Harry’s guess: This is a toughie. I think you’d still be able to buy a computer with an Apple logo on it in 2008 even if Jobs had never returned…but it’s most likely that it would be a pretty prosaic computer, and it might be manufactured by some other large company and might run Windows. (Think of Gateway, which is now simply a nameplate slapped onto Acer boxes.) As for Steve Jobs, who knows? It’s less than likely that he would have been able to transform NeXT on its own into a digital entertainment powerhouse, or the world’s most interesting phone company. He might have focused all his energies on Pixar. Or started one or more additional innovative and successful companies. (Me, I’m glad he ended up back where he started.)



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14 Comments For This Post

  1. Len Cole Says:

    Hey, cool! You gave us a bonus question: the second question 5. 🙂

  2. Harry McCracken Says:

    I messed up the numbering…fixed!


  3. marty_k Says:

    Great piece, Harry. Enjoyed it a lot!


  4. Louis Says:

    The fact is, if Steve jobs had been easier to deal with (he threw a pile of contract prepared by IBM, saying he wants a one page contract and that is all) today all PCs would be running mac os.(remember this is long before windows and at the time it is so ahead of it’s time)

  5. Brant Says:

    Louis: You’re thinking of something that happened at NeXT. IBM wanted to license the NeXT OS for the IBM PC as an alternative to WIndows, not MacOS (although maybe you’re sort making the case that NeXT Step is the same as MacOS X).

    Here’s some what ifs:

    – What if Apple had decided to focus its engineering efforts on improvements to the Apple II and build a GUI on top of the Apple II rather than create the Apple ///, Lisa, and Mac?

    – What if the Apple /// had a fan (and didn’t have the overheating problem which lead to its failure)?

    – What if Apple had allowed the spin-off of Newton, Inc. to occur?

    – What if Claris had been allowed to run as a separate independent software company?

    – What if Metrowerks hadn’t existed and the transition to PowerPC had been fumbled due to lack of native applications?

  6. SubGothius Says:

    To the list, I would add the following (arguably answerable) question:

    Q: What if Steve Jobs had been willing to wait just one more year for the Motorola 68010 chip to become available for mass production?

    A: The Mac could have debuted with hardware support (allowing OS support) for virtual and protected memory in 1985! Instead, the Macintosh System Software was compromised at its very foundations from the start with a shared-memory scheme that allowed apps to crash the OS (also a weak point of pre-NT Windows), and which remained a legacy weakness of the “classic” Mac OS all the way up through Mac OS 9.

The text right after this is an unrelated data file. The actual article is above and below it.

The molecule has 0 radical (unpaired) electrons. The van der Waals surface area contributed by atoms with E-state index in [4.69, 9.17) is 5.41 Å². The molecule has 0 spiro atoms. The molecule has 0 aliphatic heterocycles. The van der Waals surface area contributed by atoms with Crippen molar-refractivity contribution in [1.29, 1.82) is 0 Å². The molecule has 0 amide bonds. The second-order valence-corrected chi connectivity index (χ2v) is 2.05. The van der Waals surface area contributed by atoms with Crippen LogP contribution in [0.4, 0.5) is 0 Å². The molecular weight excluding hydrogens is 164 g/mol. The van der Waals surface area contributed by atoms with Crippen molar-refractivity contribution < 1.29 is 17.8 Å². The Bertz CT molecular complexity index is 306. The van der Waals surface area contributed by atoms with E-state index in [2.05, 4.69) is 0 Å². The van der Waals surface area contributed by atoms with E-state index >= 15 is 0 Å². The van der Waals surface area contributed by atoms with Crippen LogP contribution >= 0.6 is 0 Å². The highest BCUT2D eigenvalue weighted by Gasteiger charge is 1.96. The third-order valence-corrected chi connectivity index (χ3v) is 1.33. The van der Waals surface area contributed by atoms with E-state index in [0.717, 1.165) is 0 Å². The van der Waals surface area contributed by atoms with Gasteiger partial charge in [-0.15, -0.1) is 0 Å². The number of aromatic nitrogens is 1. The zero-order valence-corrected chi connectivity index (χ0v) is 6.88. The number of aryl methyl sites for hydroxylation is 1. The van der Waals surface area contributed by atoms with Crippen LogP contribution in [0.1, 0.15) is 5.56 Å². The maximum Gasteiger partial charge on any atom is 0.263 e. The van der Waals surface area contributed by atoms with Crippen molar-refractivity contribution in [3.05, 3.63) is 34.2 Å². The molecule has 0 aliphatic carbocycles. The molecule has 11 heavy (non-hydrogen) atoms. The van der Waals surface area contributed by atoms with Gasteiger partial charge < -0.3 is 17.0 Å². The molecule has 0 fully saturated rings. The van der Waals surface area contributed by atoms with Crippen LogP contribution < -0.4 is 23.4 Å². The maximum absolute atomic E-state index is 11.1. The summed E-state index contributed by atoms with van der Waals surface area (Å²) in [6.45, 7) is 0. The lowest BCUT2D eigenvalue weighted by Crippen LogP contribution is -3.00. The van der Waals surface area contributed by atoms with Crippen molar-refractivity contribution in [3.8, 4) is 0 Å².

7. nikki Says:

    great article thanks…its made me think..:-)

  8. Gregg Says:

    Harry, this was as well-thought-out and reasoned as any retrospective-slash-look-forward as I’ve read.

    Excellent, balanced, and “sluethful,” if you will.


  9. Video Games Says:

    You guys are definitely true nerds.

  10. drbunsen Says:

    What if Apple bought Sun today?

    @Brant: Apple did build a GUI onto an improved Apple ][ compatible – the 16-bit IIGS, which came out after the first Macs.

    Nevertheless you pose a very interesting question. If resources of the /// and Lisa projects had gone into building the Mac system software on improved ][-compatible hardware, they could conceivably have ended up with a cheaper box, backwards hardware- and software- compatibility, and a much easier transition for the thousands of homes, businesses – and significantly, schools – with existing investment in the ][ series architecture.

    At the time, they were the number one personal computer brand, and first year Mac sales were disappointing. If they had managed to keep and build on the lead they had developed with the ][s, well …

  11. Lun Esex Says:


    Don’t forget that sales of Apple IIs funded ALL of Apple’s development on the Apple ///, the Lisa, and the Macintosh through at least the end of the 80’s.

    Additionally there was always resentment within Apple between the teams: Non-Aple II teams resented that the Apple II was still the more popular computer and cash cow of the company; the Apple II team resented that not only were the other teams getting all the attention, but that the Apple II was first relegated to schools and home use only (at the introduction of the Apple ///) and then it was supposed to fade away entirely after the introduction of the Mac. In the meantime the Apple II kept many business, scientific, and other professional users happy and productive (see Visicalc, the first “killer app,” and later AppleWorks).